Justine Greening, dismissed earlier this month, was the ninth female education secretary – very easily the most popular berth for female Cabinet ministers throughout political history.
Three times more women, indeed, have served in this capacity than in any other senior position in government. Three women have been home secretary (Jacqui Smith, Theresa May and Amber Rudd), the same number as health secretaries (Barbara Castle, Virginia Bottomley and Patricia Hewitt). In contrast, two women have been prime minister, while Margaret Beckett has been the sole female foreign secretary, and none has served as defence secretary.
Some formidably talented woman have served as education secretary. Yet, very surprisingly, only one – Labour’s Shirley Williams – has made an enduring mark. All the other eight experienced varying degrees of difficulty, and very few sparkled. The question is why? My supposition is that this has a lot to do with luck, and a fair amount to do with sexism. But first, let’s have a canter through political history.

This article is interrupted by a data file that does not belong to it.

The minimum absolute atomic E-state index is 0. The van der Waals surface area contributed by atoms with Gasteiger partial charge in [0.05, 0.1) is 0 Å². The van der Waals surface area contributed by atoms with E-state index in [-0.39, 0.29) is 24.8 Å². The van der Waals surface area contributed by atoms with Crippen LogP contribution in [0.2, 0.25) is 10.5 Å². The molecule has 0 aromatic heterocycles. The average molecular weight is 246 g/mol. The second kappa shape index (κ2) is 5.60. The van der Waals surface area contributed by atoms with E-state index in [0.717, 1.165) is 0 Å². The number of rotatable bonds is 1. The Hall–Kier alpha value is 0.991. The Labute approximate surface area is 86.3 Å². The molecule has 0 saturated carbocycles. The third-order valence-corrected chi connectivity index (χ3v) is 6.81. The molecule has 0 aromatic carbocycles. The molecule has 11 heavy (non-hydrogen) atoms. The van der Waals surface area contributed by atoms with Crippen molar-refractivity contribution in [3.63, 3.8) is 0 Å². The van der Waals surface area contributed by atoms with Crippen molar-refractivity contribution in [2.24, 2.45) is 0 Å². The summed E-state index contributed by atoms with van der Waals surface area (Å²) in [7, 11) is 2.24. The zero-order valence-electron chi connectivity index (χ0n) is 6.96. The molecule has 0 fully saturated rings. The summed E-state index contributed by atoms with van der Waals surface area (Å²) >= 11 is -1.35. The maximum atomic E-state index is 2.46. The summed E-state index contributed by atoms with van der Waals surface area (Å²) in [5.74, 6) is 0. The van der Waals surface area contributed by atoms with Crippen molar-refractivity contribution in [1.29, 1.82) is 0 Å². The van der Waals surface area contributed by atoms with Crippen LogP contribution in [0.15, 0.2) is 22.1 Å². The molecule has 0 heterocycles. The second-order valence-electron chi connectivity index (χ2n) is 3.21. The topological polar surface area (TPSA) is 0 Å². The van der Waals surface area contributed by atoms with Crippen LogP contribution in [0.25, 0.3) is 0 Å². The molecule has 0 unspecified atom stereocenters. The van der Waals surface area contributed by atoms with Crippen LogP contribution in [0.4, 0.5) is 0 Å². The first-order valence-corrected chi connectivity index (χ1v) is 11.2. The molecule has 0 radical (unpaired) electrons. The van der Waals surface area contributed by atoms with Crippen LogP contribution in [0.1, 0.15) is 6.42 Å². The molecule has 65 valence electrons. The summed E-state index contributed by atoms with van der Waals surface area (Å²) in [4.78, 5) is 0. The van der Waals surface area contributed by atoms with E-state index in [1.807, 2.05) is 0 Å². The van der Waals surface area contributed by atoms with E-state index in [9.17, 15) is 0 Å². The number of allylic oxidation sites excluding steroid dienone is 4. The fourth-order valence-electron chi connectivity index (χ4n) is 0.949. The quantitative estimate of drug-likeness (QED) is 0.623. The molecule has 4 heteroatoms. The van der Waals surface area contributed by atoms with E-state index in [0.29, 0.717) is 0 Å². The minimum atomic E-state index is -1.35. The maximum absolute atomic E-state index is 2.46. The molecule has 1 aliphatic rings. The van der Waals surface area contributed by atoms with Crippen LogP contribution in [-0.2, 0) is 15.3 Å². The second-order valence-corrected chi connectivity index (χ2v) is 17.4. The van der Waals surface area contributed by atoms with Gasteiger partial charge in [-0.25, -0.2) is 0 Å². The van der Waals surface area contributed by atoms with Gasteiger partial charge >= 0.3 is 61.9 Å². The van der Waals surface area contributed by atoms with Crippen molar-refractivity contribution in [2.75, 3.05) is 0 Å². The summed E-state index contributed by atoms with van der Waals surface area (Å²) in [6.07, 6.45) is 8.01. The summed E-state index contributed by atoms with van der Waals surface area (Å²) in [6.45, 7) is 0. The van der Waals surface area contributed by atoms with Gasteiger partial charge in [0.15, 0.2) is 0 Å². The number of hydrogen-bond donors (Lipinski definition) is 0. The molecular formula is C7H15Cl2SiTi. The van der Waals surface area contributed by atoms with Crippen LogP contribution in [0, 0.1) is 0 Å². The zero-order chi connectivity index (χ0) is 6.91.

Setting a precedent
Ellen Wilkinson (1945-47) was only the second woman to be appointed to cabinet, after Margaret Bondfield, labour secretary in the Labour government of 1929-31. There were very high hopes for her. But after 1945, she showed little of her former flair or radicalism with education. Raising the school leaving age from 14 to 15 was her major achievement. She died in early 1947 from an overdose of medication; her anxiety that she was about to be replaced in a reshuffle fuelled suspicions that she had taken her own life, a case that is unproved.